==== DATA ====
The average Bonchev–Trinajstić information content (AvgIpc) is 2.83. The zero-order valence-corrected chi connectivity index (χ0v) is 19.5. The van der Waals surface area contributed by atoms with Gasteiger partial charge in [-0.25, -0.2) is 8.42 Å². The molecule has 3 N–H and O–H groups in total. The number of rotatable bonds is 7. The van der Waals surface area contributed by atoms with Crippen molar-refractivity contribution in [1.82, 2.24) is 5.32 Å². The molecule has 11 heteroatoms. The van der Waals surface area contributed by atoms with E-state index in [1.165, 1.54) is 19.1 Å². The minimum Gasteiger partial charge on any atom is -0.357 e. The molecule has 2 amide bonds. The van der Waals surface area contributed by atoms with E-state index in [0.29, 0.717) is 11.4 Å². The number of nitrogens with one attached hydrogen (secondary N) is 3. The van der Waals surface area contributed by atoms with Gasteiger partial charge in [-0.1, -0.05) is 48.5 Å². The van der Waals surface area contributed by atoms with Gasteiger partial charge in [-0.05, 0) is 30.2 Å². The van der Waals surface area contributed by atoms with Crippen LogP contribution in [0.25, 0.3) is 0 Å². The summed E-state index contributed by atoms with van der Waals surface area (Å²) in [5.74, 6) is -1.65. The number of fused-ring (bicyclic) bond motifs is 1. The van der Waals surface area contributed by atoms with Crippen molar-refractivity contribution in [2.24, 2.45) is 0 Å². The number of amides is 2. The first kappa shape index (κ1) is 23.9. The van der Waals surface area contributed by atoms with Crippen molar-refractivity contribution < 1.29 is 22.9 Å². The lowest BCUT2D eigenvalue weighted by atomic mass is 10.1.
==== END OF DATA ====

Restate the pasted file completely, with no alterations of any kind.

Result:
The average Bonchev–Trinajstić information content (AvgIpc) is 2.83. The zero-order valence-corrected chi connectivity index (χ0v) is 19.5. The van der Waals surface area contributed by atoms with Gasteiger partial charge in [-0.25, -0.2) is 8.42 Å². The molecule has 3 N–H and O–H groups in total. The number of rotatable bonds is 7. The van der Waals surface area contributed by atoms with Crippen molar-refractivity contribution in [1.82, 2.24) is 5.32 Å². The molecule has 11 heteroatoms. The van der Waals surface area contributed by atoms with E-state index in [1.165, 1.54) is 19.1 Å². The minimum Gasteiger partial charge on any atom is -0.357 e. The molecule has 2 amide bonds. The van der Waals surface area contributed by atoms with E-state index in [0.29, 0.717) is 11.4 Å². The number of nitrogens with one attached hydrogen (secondary N) is 3. The van der Waals surface area contributed by atoms with Gasteiger partial charge in [-0.1, -0.05) is 48.5 Å². The van der Waals surface area contributed by atoms with Gasteiger partial charge in [-0.05, 0) is 30.2 Å². The van der Waals surface area contributed by atoms with Crippen LogP contribution in [0.25, 0.3) is 0 Å². The summed E-state index contributed by atoms with van der Waals surface area (Å²) in [5.74, 6) is -1.65. The number of fused-ring (bicyclic) bond motifs is 1. The van der Waals surface area contributed by atoms with Crippen molar-refractivity contribution in [2.24, 2.45) is 0 Å². The number of amides is 2. The first kappa shape index (κ1) is 23.9. The van der Waals surface area contributed by atoms with Crippen molar-refractivity contribution < 1.29 is 22.9 Å². The lowest BCUT2D eigenvalue weighted by atomic mass is 10.1.